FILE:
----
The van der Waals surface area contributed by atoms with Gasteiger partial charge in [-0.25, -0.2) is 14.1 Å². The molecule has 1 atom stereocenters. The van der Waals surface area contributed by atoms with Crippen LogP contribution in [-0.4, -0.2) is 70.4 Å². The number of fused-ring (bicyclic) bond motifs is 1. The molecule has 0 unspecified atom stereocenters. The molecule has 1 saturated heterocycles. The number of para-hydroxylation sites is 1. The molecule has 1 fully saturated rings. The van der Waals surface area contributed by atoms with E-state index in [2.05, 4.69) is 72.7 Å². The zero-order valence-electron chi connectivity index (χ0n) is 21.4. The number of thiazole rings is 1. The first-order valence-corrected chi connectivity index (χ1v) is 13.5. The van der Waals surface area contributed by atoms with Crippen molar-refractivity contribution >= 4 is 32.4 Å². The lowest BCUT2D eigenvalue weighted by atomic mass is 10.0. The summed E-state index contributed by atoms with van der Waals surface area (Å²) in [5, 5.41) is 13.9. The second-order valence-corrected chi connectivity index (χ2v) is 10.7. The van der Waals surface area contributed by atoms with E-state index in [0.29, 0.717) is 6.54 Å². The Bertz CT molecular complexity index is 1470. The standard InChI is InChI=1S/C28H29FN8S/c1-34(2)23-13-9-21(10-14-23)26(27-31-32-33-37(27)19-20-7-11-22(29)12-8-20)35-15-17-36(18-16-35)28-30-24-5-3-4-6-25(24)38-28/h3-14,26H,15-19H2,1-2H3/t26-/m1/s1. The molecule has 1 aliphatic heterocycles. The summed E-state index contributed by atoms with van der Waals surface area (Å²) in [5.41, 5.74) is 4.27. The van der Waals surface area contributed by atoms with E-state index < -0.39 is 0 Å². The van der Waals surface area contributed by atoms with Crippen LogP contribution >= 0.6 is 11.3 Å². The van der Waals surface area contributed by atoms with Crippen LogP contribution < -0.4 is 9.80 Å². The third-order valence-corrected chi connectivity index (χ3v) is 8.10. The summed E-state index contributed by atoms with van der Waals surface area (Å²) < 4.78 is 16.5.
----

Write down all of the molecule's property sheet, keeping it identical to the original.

The van der Waals surface area contributed by atoms with Gasteiger partial charge in [-0.25, -0.2) is 14.1 Å². The molecule has 1 atom stereocenters. The van der Waals surface area contributed by atoms with Crippen LogP contribution in [-0.4, -0.2) is 70.4 Å². The number of fused-ring (bicyclic) bond motifs is 1. The molecule has 0 unspecified atom stereocenters. The molecule has 1 saturated heterocycles. The number of para-hydroxylation sites is 1. The molecule has 1 fully saturated rings. The van der Waals surface area contributed by atoms with E-state index in [2.05, 4.69) is 72.7 Å². The zero-order valence-electron chi connectivity index (χ0n) is 21.4. The number of thiazole rings is 1. The first-order valence-corrected chi connectivity index (χ1v) is 13.5. The van der Waals surface area contributed by atoms with Crippen molar-refractivity contribution >= 4 is 32.4 Å². The lowest BCUT2D eigenvalue weighted by atomic mass is 10.0. The summed E-state index contributed by atoms with van der Waals surface area (Å²) in [5, 5.41) is 13.9. The second-order valence-corrected chi connectivity index (χ2v) is 10.7. The van der Waals surface area contributed by atoms with E-state index in [0.29, 0.717) is 6.54 Å². The Bertz CT molecular complexity index is 1470. The standard InChI is InChI=1S/C28H29FN8S/c1-34(2)23-13-9-21(10-14-23)26(27-31-32-33-37(27)19-20-7-11-22(29)12-8-20)35-15-17-36(18-16-35)28-30-24-5-3-4-6-25(24)38-28/h3-14,26H,15-19H2,1-2H3/t26-/m1/s1. The molecule has 1 aliphatic heterocycles. The summed E-state index contributed by atoms with van der Waals surface area (Å²) in [5.41, 5.74) is 4.27. The van der Waals surface area contributed by atoms with E-state index < -0.39 is 0 Å². The van der Waals surface area contributed by atoms with Crippen LogP contribution >= 0.6 is 11.3 Å². The van der Waals surface area contributed by atoms with Crippen LogP contribution < -0.4 is 9.80 Å². The third-order valence-corrected chi connectivity index (χ3v) is 8.10. The summed E-state index contributed by atoms with van der Waals surface area (Å²) < 4.78 is 16.5.